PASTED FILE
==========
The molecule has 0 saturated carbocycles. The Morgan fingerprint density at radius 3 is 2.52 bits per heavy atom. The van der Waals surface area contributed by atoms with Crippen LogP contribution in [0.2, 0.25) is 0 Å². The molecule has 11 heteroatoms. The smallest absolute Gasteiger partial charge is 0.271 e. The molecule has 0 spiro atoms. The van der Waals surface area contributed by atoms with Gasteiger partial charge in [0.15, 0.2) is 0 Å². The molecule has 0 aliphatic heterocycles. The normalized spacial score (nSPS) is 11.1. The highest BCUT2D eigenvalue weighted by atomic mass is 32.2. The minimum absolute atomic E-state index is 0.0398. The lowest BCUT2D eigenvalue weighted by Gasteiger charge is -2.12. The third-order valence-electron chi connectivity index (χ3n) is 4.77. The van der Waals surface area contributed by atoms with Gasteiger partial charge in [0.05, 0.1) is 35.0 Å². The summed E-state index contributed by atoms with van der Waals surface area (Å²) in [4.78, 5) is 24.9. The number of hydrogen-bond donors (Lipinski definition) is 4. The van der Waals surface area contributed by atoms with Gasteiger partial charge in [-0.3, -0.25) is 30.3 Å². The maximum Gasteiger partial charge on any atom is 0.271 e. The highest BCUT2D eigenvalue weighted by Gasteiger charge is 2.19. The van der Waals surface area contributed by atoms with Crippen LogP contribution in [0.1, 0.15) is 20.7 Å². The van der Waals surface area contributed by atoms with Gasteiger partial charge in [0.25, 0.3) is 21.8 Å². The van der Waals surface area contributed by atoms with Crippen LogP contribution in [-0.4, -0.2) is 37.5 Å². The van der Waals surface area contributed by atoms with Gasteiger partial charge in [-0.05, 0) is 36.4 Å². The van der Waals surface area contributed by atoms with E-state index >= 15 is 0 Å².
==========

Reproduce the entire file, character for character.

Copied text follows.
The molecule has 0 saturated carbocycles. The Morgan fingerprint density at radius 3 is 2.52 bits per heavy atom. The van der Waals surface area contributed by atoms with Crippen LogP contribution in [0.2, 0.25) is 0 Å². The molecule has 11 heteroatoms. The smallest absolute Gasteiger partial charge is 0.271 e. The molecule has 0 spiro atoms. The van der Waals surface area contributed by atoms with Gasteiger partial charge in [0.15, 0.2) is 0 Å². The molecule has 0 aliphatic heterocycles. The normalized spacial score (nSPS) is 11.1. The highest BCUT2D eigenvalue weighted by atomic mass is 32.2. The minimum absolute atomic E-state index is 0.0398. The lowest BCUT2D eigenvalue weighted by Gasteiger charge is -2.12. The third-order valence-electron chi connectivity index (χ3n) is 4.77. The van der Waals surface area contributed by atoms with Gasteiger partial charge in [0.05, 0.1) is 35.0 Å². The summed E-state index contributed by atoms with van der Waals surface area (Å²) in [4.78, 5) is 24.9. The number of hydrogen-bond donors (Lipinski definition) is 4. The van der Waals surface area contributed by atoms with Gasteiger partial charge in [-0.3, -0.25) is 30.3 Å². The maximum Gasteiger partial charge on any atom is 0.271 e. The highest BCUT2D eigenvalue weighted by Gasteiger charge is 2.19. The van der Waals surface area contributed by atoms with Crippen LogP contribution in [0.1, 0.15) is 20.7 Å². The van der Waals surface area contributed by atoms with Gasteiger partial charge in [0.25, 0.3) is 21.8 Å². The van der Waals surface area contributed by atoms with Crippen LogP contribution in [-0.4, -0.2) is 37.5 Å². The van der Waals surface area contributed by atoms with Gasteiger partial charge in [-0.05, 0) is 36.4 Å². The van der Waals surface area contributed by atoms with E-state index >= 15 is 0 Å².